Beaver dams are known to alter the thermal regime of ponds, streams, and adjacent subsurface waters. Downstream of a dam, stream temperature is influenced by increased exchange with the hyporheic zone, which may cool and buffer the stream’s diel temperature cycles. Concurrently, reduced shading in the beaver forage zone is likely to increase heat flux at the stream-atmosphere boundary. The dynamics of these processes can be analyzed to understand how stream temperature is affected on diel time scales, as well as longitudinally at distances downstream from the dam. At two beaver dam-impacted stream sites in the Knife River Watershed in Minnesota, USA, I monitored in-stream and shallow subsurface flow and temperature during low-flow summer conditions. I used a dye tracer test, vertical heat transport modelling, and soil characterization to estimate flux through the streambed at multiple locations. Temperature, stream flow, and atmospheric data were also collected throughout the summer from the two sites. A one-dimensional model of longitudinal stream temperature, calibrated to in-stream temperature measurements, was developed to determine which physical parameters and heat flux components have the greatest influence on stream temperature. The model was then used to demonstrate how these changes persist downstream, as well as to simulate stream temperature under potential future site conditions. These findings increase scientific understanding of stream temperature regime in the context of beaver dam-altered watersheds.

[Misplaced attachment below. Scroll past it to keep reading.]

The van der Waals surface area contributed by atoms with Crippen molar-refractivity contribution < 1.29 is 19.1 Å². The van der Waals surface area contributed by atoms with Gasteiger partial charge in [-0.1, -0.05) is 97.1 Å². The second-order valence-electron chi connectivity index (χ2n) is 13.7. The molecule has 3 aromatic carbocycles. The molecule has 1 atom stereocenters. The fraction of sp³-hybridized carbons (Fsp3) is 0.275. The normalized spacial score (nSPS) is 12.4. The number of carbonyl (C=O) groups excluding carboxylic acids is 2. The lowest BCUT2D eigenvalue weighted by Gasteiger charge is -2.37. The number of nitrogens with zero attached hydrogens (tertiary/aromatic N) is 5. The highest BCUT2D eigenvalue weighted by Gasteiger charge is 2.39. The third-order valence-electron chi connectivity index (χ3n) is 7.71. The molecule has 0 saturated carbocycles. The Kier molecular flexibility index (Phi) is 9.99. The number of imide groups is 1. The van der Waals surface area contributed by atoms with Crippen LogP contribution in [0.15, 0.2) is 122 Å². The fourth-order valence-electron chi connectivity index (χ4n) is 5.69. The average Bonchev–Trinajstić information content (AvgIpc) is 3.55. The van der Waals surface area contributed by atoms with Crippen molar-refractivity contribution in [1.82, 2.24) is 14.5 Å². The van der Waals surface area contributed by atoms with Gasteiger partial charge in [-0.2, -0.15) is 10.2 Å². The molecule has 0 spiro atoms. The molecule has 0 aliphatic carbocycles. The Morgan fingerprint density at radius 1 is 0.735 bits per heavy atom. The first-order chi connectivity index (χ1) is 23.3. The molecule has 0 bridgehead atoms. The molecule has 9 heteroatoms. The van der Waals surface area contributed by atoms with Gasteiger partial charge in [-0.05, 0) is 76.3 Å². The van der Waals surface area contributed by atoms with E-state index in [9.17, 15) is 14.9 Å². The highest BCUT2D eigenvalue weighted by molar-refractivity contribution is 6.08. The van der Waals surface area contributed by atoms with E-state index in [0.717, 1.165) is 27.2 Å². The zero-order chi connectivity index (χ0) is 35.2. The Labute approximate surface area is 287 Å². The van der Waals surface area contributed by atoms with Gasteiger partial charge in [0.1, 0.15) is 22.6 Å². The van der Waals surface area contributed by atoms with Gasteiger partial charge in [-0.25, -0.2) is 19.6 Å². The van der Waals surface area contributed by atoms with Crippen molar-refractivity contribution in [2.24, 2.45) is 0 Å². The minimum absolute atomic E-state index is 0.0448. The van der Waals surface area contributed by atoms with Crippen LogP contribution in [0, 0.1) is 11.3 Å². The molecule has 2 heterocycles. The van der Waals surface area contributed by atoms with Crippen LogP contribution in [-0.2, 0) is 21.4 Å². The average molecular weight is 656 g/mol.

University of Minnesota M.S. thesis. August 2020. Major: Earth Sciences. Advisors: Karen Gran, Salli Dymond. 1 computer file (PDF); viii, 87 pages.
Modeling Stream Thermal Dynamics: The Influence of Beaver Dams in a Minnesota Watershed.
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